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In Ethiopia, development is sustainable thanks to renewable energy from EGP

3 min.

In Ethiopia, development is sustainable thanks to renewable energy from EGP

In Ethiopia, the water, food and energy trilemma is a starting point for the sustainable development of the country. This awareness motivates Enel Green Power, working alongside local institutions.

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There is a close link between water, food security and energy. A connection – or nexus – that demonstrates the interdependence of the trilemma’s parts, all key to providing life to human beings.

It’s impossible to break the connection between water, food and energy. And bringing them together for sustainable development is an even more complex challenge, which the future of countries like Ethiopia depends on.

Projections and analysis like the the UN’s World Population Prospects 2017 tell us, for example, that the African population will increase significantly, by 2.3% a year, through 2050, reaching 2.53 billion people.

Ethiopia will follow the continental trend, with a population that will grow from today’s 85 million to 133 million in 2030 and 170 million in 2050.

In the coming decades, this frenetic population growth – which will mainly be in large urban centers – will increase demand on water, food and energy. This high demand will require an equally powerful effort to ensure sustainable, widespread and shared development.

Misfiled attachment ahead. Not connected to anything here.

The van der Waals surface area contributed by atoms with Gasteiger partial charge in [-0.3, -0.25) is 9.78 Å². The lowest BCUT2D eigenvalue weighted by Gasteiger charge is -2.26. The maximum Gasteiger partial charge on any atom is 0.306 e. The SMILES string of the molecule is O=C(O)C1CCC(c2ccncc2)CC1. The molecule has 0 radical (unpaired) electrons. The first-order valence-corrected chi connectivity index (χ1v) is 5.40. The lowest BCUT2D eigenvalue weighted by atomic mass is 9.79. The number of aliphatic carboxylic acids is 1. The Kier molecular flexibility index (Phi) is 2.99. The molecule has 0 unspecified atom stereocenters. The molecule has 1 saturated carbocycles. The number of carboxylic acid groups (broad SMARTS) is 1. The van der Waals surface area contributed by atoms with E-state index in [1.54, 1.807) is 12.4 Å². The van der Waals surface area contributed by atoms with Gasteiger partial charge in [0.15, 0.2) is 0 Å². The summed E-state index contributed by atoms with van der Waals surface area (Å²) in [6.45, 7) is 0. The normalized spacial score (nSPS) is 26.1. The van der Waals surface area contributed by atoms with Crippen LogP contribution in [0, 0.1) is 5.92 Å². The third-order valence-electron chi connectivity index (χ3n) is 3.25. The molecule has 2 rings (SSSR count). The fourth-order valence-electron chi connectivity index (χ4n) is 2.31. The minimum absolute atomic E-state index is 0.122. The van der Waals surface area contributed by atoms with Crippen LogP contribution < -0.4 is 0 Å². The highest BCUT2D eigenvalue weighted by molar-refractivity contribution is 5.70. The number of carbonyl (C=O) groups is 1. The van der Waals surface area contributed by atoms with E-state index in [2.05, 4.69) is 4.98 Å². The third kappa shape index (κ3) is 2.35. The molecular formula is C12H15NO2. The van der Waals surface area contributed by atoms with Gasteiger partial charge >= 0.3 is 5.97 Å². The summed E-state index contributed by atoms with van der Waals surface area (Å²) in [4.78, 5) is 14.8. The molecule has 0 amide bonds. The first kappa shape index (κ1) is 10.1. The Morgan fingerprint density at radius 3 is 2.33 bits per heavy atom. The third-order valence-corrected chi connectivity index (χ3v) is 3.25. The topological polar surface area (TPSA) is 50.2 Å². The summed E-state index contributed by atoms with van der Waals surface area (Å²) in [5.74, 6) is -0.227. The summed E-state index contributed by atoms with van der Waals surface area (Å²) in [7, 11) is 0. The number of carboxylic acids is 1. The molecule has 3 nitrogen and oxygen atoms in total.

Enel Green Power has incorporated the 17 Sustainable Development Goals (SDGs) from the UN’s 2030 Agenda into its business model. In Africa, it is one of the main private renewable energy operators and aims to help local institutions combine the three parts of the nexus.

A Green Answer

Without energy, there is no water. Without water, there’s no food. With this in mind, access to reliable, modern and affordable energy sources, as laid out in SDG 7, is the first step to building the sustainable development of tomorrow.

In Ethiopia, however, about 60% of the population still doesn’t have access to energy, due to an obsolete and incomplete grid.

It’s a structural deficit that can compromise the nexus, for both water and food. Energy can power a well, a filter or a desalination system, to make water available. That water can then be used to irrigate, cook, conserve food and trigger a virtuous development process.

But renewable sources aren’t just the key to charging the elements of the nexus with energy. They’re also the key to facilitating access to new financing sources to create new investment models and successful business models.  

Renewable Lands

The entire African continent is a land that is rich in renewable resources, which will allow for the production of 160 GW of green energy by 2030. Ethiopia is no exception. In recent years, it became the first country in the area to launch an ambitious plan to increase its production of renewable energy.

Whether it be in utility scale plants, microgrids, or investments in grid improvements, the new infrastructure will allow access to low-cost electricity to a higher and higher number of people, to power the nexus that connects energy, food and water.

In Ethiopia, Enel Green Power presented an offer in 2017 to construct the Metehara utility scale photovoltaic plant, in the region of Oromia, about 200 km from Addis Ababa.

At St. Luke Hospital in Wolisso, built in 2000 by the Italian NGO “Doctors with Africa CUAMM”, we recently inaugurated an innovative hybrid photovoltaic and battery plant able to guarantee a constant supply of energy to the hospital, which is unfortunately prone to frequent and dangerous blackouts.

Energy plays a leading role in the water, food and energy nexus, since it leads to access to the two vital elements. At Enel Green Power, we are very aware of this and it inspires us to work every day for the sustainable development of Ethiopia and the entire African continent. 

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